Two individuals were named recipients of the annual Excellence in Teaching Award. Paula Welander, assistant professor of Earth system science at Stanford Earth and, by courtesy, of biology, was nominated by students and alumni who praised her pedagogy and propensity for mentoring a new, increasingly diverse generation of young scientists.
“Paula has inspired me to care as deeply as she does in my future endeavors to teach, to put in the time and effort to select quality course materials, to expand my ideas of what types of materials should be discussed in a seminar, and to make a concerted effort to welcome and encourage students from all backgrounds,” one student wrote.
An additional Excellence in Teaching Award for a non-tenure-line faculty member was conferred this year to recognize the critical education and mentorship students receive both in and outside the classroom. Emily Polk, a lecturer in Stanford’s Program in Writing and Rhetoric who serves as Stanford Earth’s writing specialist, has helped countless students find their voices and zeal for learning.
“She develops students’ trust and fosters this sense of community in our classroom. As a result, students are willing to dig into the work, be vulnerable, and stretch themselves in ways that would simply not be possible otherwise,” one student wrote.
The Stanford Earth Certificate for Outstanding Achievement in Mentoring was awarded to 19 students who contributed to their research group and school communities. They include Martin Almquist, Michael Burnett, Nathan Dadap, Katerina Gonzales, Heidi Hirsh, Ginny Isava, Chayawan Jaikla, Hannah Joy-Warren, Tobias Keller, Tyler Kukla, Eric Lebel, Alandra Lopez, Elisa Mantelli, Rebecca Miller, Caroline Muraida, Krishna Rao, Holger Teichgraeber, Bradley Tolar, and Ying Qi Wong.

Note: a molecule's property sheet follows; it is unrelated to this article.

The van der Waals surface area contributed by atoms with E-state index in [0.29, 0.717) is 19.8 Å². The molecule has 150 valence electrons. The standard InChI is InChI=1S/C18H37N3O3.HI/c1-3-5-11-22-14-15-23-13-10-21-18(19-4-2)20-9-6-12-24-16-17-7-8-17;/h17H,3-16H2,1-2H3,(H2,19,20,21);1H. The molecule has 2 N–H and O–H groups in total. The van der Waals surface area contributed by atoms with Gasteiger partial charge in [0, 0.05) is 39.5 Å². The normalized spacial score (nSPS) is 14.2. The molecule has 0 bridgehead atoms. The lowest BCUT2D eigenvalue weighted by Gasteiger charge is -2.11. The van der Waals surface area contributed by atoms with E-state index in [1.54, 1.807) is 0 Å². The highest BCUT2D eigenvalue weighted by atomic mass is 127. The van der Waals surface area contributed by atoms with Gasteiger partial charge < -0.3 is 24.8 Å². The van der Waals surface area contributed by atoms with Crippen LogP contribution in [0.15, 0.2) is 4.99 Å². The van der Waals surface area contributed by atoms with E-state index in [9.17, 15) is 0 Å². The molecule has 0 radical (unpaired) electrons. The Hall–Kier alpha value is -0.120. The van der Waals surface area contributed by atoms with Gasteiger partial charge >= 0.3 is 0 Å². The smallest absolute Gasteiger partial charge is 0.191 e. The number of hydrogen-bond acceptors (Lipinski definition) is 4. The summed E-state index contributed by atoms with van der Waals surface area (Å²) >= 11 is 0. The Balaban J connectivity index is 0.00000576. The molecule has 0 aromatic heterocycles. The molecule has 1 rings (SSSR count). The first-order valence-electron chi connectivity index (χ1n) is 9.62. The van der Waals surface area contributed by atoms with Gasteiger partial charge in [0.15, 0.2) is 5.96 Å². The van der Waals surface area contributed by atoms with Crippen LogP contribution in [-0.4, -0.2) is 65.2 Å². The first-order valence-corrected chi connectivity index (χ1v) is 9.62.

The Centennial TA Awards were presented to teaching assistants Ettore Biondi, Bertrand Delorme, Adam Ellner, William Gearty, Elias Heimisson, Anna Lee, Rita Okoroafor, and Carolyn Rice.
Twenty-four students received the Dean’s Award for Undergraduate Academic Achievement this year. The recipients include Khaled Aounallah, Jessica Clark, Sadie Cwikiel, Walter Dado, Hailey Deres, Annelise Dillon, Jessica Eggers, Whitney Francis, Maceo Hastings Porro, China Kantner, Aviva Klein Meyers, Gregory Ledingham, Madeline Lisaius, Victoria Mendez, Charlotte Mitchell, Anthony Moller, Neil Nathan, Ashley Overbeek, Madison Pobis, Grace Rainaldi, Judith Santano, Daela Tipton, Talia Trepte, and Meghan Wilson.
Additional awards, presented by departments and programs, follow:
- Outstanding Senior Award: Maeve McCormick
- Outstanding Graduate Student Award: Danielle Ziva Shulaker
Energy Resources Engineering
- Frank G. Miller Fellowship Award for High Academic Achievement: Mohammad Aljubran, Anthony Boukarim, Yuanlei “Yulia” Chen, and Hanqing “Hannah” Lu
- Henry J. Ramey Fellowship Award for Outstanding Research: Jacques de Chalendar and Yuran Zhang
- William H. Brigham Memorial Award for Best Departmental Citizen: Jihoon Park
- Department Citizenship Award: Meredith Goebel
- Exceptional Thesis Award: Ryan Smith
- James W. Lyons Award for Service: Dulcie Head
Earth System Science
- Graduate Student Award for Scholarly/Research Achievement: Ellen Ward
Earth Systems Program
- William W. Whitley Citizen Scholar Prize: Ali Hoffer
- Miller-Marsden Prize for Innovative Research on the Environment: Hailey Deres
- Earth Systems Award for Outstanding Research: Sadie Cwikiel and Anthony Moller
- Firestone Medal for Excellence in Undergraduate Research Honors Thesis: Madeline Lisaius
- Award for Outstanding Service to the Earth Systems Program: Maceo Hastings Porro and Meghan Wilson
- Earth Systems, Excellence in the Senior Capstone: Chinam Kantner and Neil Nathan
- Tom Ford Fellowship in Philanthropy: Madeline Lisaius